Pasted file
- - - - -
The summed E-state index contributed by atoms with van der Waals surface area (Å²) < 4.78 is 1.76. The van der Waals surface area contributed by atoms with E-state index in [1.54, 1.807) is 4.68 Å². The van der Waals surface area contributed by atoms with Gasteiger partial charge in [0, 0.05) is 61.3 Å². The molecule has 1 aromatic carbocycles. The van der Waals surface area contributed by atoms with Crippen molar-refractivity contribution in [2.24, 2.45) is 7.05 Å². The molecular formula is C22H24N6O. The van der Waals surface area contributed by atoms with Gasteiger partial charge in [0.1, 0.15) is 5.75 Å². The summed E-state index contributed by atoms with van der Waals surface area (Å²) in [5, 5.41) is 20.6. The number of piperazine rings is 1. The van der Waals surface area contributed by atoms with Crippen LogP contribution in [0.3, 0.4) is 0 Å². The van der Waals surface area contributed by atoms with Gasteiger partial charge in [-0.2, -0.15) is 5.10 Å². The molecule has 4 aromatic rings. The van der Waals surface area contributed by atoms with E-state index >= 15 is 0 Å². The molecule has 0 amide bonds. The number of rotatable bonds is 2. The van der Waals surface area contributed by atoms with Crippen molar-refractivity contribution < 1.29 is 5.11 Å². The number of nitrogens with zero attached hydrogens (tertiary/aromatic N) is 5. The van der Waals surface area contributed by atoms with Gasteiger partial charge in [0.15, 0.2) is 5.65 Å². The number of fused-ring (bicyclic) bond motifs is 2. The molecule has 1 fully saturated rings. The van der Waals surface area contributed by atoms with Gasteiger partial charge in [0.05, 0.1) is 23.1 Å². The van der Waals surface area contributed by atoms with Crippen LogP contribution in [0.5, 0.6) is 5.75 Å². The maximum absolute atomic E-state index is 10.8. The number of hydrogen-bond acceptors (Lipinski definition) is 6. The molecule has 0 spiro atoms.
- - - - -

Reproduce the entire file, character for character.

The summed E-state index contributed by atoms with van der Waals surface area (Å²) < 4.78 is 1.76. The van der Waals surface area contributed by atoms with E-state index in [1.54, 1.807) is 4.68 Å². The van der Waals surface area contributed by atoms with Gasteiger partial charge in [0, 0.05) is 61.3 Å². The molecule has 1 aromatic carbocycles. The van der Waals surface area contributed by atoms with Crippen molar-refractivity contribution in [2.24, 2.45) is 7.05 Å². The molecular formula is C22H24N6O. The van der Waals surface area contributed by atoms with Gasteiger partial charge in [0.1, 0.15) is 5.75 Å². The summed E-state index contributed by atoms with van der Waals surface area (Å²) in [5, 5.41) is 20.6. The number of piperazine rings is 1. The van der Waals surface area contributed by atoms with Crippen LogP contribution in [0.3, 0.4) is 0 Å². The van der Waals surface area contributed by atoms with Gasteiger partial charge in [-0.2, -0.15) is 5.10 Å². The molecule has 4 aromatic rings. The van der Waals surface area contributed by atoms with E-state index >= 15 is 0 Å². The molecule has 0 amide bonds. The number of rotatable bonds is 2. The van der Waals surface area contributed by atoms with Crippen molar-refractivity contribution < 1.29 is 5.11 Å². The number of nitrogens with zero attached hydrogens (tertiary/aromatic N) is 5. The van der Waals surface area contributed by atoms with Gasteiger partial charge in [0.15, 0.2) is 5.65 Å². The number of fused-ring (bicyclic) bond motifs is 2. The molecule has 1 fully saturated rings. The van der Waals surface area contributed by atoms with Gasteiger partial charge in [0.05, 0.1) is 23.1 Å². The van der Waals surface area contributed by atoms with Crippen LogP contribution in [0.5, 0.6) is 5.75 Å². The maximum absolute atomic E-state index is 10.8. The number of hydrogen-bond acceptors (Lipinski definition) is 6. The molecule has 0 spiro atoms.